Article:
IN DEFENSE OF WILDER
To the Editors of the CRIMSON:
I was surprised and disappointed to find the letter on Amos Wilder's lectures to be a rather shabby and vague criticism based on misunderstanding, whose publication, it seems to me, is more of a disservice than a service....
Dr. Wilder's lectures... were unfairly represented by Mr. Thayer and probably misunderstood. The reason is ironic: for, rather than spelling things out in the usual academic way, Wilder, himself a poet, created lectures which were artistic wholes whose suggestive parts were given unity by the cumulative effect of all that was said. Speaking honestly but with restraint, he did not attempt to appear profound and relevant (as many do) by repeating what have come to be cliches about man's "existential predicament" as seen by both theologians and artists. Probably he assumed that most of the audience would already be familiar with such analyses, an area which has been adequately covered by other spokesmen.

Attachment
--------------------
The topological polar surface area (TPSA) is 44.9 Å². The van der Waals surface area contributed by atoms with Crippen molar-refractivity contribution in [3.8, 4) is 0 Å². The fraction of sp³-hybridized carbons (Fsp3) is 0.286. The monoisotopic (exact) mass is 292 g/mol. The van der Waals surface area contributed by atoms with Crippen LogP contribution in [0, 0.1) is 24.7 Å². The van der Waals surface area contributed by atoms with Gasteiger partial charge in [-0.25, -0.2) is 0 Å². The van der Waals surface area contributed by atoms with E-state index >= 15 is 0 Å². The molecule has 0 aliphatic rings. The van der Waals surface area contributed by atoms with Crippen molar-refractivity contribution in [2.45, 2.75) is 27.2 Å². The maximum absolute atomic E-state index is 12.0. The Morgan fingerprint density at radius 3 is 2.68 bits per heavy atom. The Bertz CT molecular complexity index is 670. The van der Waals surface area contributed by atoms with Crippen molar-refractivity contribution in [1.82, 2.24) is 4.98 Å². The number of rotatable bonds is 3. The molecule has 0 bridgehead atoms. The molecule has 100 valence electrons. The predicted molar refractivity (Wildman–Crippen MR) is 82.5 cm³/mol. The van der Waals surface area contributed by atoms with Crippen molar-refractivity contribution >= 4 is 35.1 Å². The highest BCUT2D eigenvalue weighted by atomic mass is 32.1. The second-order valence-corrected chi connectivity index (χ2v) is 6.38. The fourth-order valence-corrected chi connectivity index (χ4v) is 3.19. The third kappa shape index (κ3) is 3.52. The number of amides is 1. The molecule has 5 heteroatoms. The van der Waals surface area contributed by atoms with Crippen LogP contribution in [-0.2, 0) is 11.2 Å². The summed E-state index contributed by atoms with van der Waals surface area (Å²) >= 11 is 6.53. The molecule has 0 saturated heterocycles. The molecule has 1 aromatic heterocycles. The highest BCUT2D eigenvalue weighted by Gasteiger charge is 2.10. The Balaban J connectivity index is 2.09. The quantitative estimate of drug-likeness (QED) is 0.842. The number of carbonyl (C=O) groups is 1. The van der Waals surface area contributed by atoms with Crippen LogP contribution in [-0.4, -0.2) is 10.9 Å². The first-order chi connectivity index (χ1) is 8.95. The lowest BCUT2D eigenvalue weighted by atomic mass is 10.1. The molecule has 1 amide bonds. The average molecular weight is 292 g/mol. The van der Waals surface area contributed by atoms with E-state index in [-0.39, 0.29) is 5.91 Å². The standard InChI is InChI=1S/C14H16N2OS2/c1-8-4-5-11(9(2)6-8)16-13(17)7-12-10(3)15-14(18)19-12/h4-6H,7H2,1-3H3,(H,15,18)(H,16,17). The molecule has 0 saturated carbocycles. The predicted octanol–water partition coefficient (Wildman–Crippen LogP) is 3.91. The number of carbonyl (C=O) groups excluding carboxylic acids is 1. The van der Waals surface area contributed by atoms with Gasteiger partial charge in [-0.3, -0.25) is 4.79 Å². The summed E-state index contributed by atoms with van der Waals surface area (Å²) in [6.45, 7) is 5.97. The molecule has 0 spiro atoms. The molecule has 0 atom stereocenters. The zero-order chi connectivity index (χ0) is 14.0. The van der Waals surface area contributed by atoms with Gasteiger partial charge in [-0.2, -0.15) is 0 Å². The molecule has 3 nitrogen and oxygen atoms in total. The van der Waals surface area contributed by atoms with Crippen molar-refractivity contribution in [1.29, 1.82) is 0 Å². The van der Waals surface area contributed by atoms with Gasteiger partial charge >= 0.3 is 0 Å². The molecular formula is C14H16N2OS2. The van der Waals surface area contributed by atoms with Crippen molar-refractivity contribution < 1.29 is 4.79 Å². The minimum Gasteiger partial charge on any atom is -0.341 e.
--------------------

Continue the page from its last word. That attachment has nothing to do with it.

Instead, he surveyed the historical background of the relation, or lack of it, of theology and art and mentioned signs of and developments in the growing rapprochement. Then he went on, in the last three lectures apparently not attended by Thayer, to deal with some specific issues and specific writers.
Again I must say it is ironic: because Wilder was not content just to repeat what Tillich, Cleanth Brooks and others have been saying, because he did not proclaim the Gospel message to the existential situation, because he did not preach, he is condemned for failing to be "powerful and relevant."
One can almost suggest that you owe Dr. Wilder an apology for having printed such a useless and unfortunate letter. Edward M. Berckman.